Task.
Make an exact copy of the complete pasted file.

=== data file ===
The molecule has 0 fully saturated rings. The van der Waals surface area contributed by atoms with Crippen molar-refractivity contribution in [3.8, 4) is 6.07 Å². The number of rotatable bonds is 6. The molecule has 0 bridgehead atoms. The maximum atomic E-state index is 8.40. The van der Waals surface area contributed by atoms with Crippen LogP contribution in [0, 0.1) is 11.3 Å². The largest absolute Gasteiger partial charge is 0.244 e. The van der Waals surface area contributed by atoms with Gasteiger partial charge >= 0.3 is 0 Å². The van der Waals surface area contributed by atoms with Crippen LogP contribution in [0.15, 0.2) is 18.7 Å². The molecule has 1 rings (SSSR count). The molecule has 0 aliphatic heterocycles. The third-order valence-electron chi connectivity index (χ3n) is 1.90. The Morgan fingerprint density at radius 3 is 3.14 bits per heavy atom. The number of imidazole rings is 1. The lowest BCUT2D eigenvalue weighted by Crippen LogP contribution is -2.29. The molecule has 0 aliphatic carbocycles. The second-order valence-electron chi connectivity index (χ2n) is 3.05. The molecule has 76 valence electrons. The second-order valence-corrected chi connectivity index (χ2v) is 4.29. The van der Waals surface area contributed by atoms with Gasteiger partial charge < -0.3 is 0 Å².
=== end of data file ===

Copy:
The molecule has 0 fully saturated rings. The van der Waals surface area contributed by atoms with Crippen molar-refractivity contribution in [3.8, 4) is 6.07 Å². The number of rotatable bonds is 6. The molecule has 0 bridgehead atoms. The maximum atomic E-state index is 8.40. The van der Waals surface area contributed by atoms with Crippen LogP contribution in [0, 0.1) is 11.3 Å². The largest absolute Gasteiger partial charge is 0.244 e. The van der Waals surface area contributed by atoms with Gasteiger partial charge >= 0.3 is 0 Å². The van der Waals surface area contributed by atoms with Crippen LogP contribution in [0.15, 0.2) is 18.7 Å². The molecule has 1 rings (SSSR count). The molecule has 0 aliphatic heterocycles. The third-order valence-electron chi connectivity index (χ3n) is 1.90. The Morgan fingerprint density at radius 3 is 3.14 bits per heavy atom. The number of imidazole rings is 1. The lowest BCUT2D eigenvalue weighted by Crippen LogP contribution is -2.29. The molecule has 0 aliphatic carbocycles. The second-order valence-electron chi connectivity index (χ2n) is 3.05. The molecule has 76 valence electrons. The second-order valence-corrected chi connectivity index (χ2v) is 4.29. The van der Waals surface area contributed by atoms with Gasteiger partial charge < -0.3 is 0 Å².